People face adversity all of the time. Life is hard folks! However, many people allow obstacles to become excuses for “why not”. After you take inventory, you have some choices to make. When I was 21, I was faced with the prospect of doing something I was settling for – living half of a life.

What was my answer to that?

I gave up 4 years of my life and joined the military.

This may not be feasible?

After I left the military, I spent 5 years going to night school to get a degree.

I can’t afford a degree.

Start networking. You may have to take a job making less money, but at least you will be working in the field you enjoy.

The list could go on and on… Don’t allow obstacles to become barriers.

The Merry-Go-Round:

Think about a merry-go-round. As you start it, it takes a good bit of energy. However, as it takes off it requires an ever decreasing amount of energy to propel it faster and faster. And to maintain a speed is even easier.

As we progress in life, if we make choices that move us closer to our dreams we find our life becomes easier and easier. However, the converse is true if we allow ourselves to move farther away from our dreams. The energy to keep the merry-go-round going becomes increasingly harder simply because our other responsibilities take focus away from our original vision of keeping it spinning.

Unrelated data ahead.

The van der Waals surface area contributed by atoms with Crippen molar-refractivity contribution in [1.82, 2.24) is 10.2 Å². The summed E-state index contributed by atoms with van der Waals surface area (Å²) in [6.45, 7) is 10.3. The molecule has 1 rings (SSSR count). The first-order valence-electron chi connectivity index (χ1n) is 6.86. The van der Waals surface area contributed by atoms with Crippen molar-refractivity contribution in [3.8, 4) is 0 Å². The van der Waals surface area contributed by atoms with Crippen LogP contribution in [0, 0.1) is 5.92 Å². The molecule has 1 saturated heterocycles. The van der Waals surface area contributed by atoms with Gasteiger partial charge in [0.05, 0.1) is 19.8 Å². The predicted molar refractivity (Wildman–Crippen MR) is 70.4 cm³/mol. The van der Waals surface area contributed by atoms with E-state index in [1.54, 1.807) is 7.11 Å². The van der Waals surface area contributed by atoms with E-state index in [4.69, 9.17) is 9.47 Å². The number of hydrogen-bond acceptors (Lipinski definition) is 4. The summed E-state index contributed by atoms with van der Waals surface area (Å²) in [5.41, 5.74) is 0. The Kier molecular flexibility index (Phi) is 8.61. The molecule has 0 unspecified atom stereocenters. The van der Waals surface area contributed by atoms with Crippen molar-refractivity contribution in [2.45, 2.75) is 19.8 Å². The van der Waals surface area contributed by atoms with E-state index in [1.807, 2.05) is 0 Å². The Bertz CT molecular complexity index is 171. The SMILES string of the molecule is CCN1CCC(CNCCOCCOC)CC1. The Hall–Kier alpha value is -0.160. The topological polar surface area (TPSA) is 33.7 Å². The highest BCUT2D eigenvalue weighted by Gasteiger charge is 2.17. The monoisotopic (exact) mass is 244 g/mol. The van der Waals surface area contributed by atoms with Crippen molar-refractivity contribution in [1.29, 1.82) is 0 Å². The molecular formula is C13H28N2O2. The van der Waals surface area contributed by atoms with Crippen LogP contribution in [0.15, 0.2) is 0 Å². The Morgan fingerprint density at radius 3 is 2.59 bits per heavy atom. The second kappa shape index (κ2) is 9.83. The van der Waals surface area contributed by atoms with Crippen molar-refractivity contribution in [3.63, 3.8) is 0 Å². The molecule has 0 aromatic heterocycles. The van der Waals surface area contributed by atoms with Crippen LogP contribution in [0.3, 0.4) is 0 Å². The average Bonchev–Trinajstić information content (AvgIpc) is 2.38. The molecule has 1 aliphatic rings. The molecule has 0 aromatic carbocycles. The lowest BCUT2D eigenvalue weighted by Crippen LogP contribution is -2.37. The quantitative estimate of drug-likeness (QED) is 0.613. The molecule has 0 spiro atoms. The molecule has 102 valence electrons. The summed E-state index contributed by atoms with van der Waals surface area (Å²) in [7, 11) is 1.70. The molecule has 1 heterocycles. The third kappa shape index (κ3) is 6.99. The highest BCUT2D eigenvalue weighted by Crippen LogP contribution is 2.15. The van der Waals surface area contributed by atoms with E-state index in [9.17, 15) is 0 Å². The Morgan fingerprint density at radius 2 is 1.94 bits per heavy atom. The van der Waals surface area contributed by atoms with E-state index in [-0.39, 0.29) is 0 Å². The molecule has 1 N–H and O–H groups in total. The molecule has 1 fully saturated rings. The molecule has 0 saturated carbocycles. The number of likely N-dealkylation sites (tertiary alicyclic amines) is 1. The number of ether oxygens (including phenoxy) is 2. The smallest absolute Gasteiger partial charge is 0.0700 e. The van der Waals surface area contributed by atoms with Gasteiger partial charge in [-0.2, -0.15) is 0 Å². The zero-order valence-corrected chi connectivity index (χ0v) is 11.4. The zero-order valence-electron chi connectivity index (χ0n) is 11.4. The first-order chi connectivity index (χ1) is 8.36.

The Bottom Line:

Take your life into your own hands. As we move forward in life, there are a declining number of choices. Don’t bemoan your position in life; believe you can overcome your obstacles.


Ken Stewart’s website, ChangeForge, focuses on the collision between the constantly changing worlds of business and technology in an information-centric world. Ken serves on the board of the new Managed Print Services Association, an international industry organization seeking worldwide best practices for the managed print services industry. He is also the founder of Seeking the Son. He is always interested in connecting with you.


Do You Walk the Critical Path?

Do you find yourself often looking for more time in the day to do the things you need to get done? With competing interests and a growing plate of responsibilities, it has become rather difficult to effectively “juggle” your responsibilities. Family, work, honey-do’s, fun stuff, not-so fun stuff that you have to do – it all adds up and begins subtracting your time, your focus, and your energy reserve.